Many real phenomena are too complicated to comprehend, but we can attempt to understand them by constructing models that contain their essential features while ignoring minor complications. (What is essential is not always obvious, and the choice may depend on one’s purpose.) Models can yield deep insight into the nature of reality. A good model not only explains a phenomenon, but also predicts things yet to be observed. The quark model was devised in the early 1960s to simply explain the puzzling multiplicity of hadrons (that were being discovered) in terms of a few simple (presumed to be imaginary) elementary particles called quarks. No one believed that quarks actually existed, but later it was found that they do exist. It is remarkable indeed that the best model seems to be the simplest one that accounts for the facts - the principle of Occam’s razor. The FDTD methodology, the main subject of this book, is appealing because of its simplicity.
Methodologies such as Feynman diagrams can take on lives of their own and even indicate new phenomena. A finite difference model of the logistic equation, which gives the wrong solution, has been used to study chaos (see Section 2.6.1). It has even been proposed that reality itself is just a set of algorithms. Indeed, in this book we will encounter algorithms meant to solve one problem that lead to solutions and models of other problems that explain - at least heuristically - certain real physical phenomena.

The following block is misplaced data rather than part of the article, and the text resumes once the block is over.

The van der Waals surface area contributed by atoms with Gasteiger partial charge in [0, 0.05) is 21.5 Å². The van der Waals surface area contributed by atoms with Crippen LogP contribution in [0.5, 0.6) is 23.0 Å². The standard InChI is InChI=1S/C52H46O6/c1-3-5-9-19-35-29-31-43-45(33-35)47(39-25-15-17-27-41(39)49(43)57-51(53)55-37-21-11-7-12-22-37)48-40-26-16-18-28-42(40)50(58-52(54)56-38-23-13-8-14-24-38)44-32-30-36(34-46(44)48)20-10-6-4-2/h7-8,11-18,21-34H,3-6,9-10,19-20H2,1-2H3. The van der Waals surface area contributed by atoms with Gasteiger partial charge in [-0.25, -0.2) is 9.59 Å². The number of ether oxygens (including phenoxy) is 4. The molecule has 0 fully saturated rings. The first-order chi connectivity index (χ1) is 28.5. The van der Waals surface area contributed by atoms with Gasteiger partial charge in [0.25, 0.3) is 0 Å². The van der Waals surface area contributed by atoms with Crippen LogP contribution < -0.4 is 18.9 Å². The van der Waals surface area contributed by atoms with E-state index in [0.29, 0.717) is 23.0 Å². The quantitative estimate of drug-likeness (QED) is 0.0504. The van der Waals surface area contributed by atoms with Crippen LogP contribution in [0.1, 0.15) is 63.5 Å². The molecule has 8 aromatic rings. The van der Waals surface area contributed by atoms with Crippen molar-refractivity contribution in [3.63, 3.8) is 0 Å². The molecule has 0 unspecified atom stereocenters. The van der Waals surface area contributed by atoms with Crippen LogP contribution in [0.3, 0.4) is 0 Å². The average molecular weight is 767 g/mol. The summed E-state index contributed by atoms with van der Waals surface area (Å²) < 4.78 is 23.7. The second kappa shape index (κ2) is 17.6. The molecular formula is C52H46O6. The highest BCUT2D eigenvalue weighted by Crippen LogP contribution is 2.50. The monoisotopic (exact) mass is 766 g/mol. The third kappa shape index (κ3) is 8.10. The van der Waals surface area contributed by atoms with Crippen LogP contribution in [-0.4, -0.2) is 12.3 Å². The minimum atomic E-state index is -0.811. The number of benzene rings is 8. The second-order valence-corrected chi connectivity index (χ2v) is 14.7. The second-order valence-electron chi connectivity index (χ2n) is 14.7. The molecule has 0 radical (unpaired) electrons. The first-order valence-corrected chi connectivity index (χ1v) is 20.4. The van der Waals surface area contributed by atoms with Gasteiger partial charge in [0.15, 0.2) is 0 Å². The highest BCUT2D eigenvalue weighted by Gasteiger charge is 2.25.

Before embarking on the main topic of this book, we introduce a few example algorithms and analyze their accuracy and numerical stability. Our purpose is not only to show what can go wrong in computer calculations and how to avert it, but also to illustrate the physical insights that some of these algorithms yield.
• Numerical instability and chaos
• Nonlinear problems
• Parallel versus serial programs
• Matrix analysis of a relaxation algorithm
• Noninteger-order integration and differentiation
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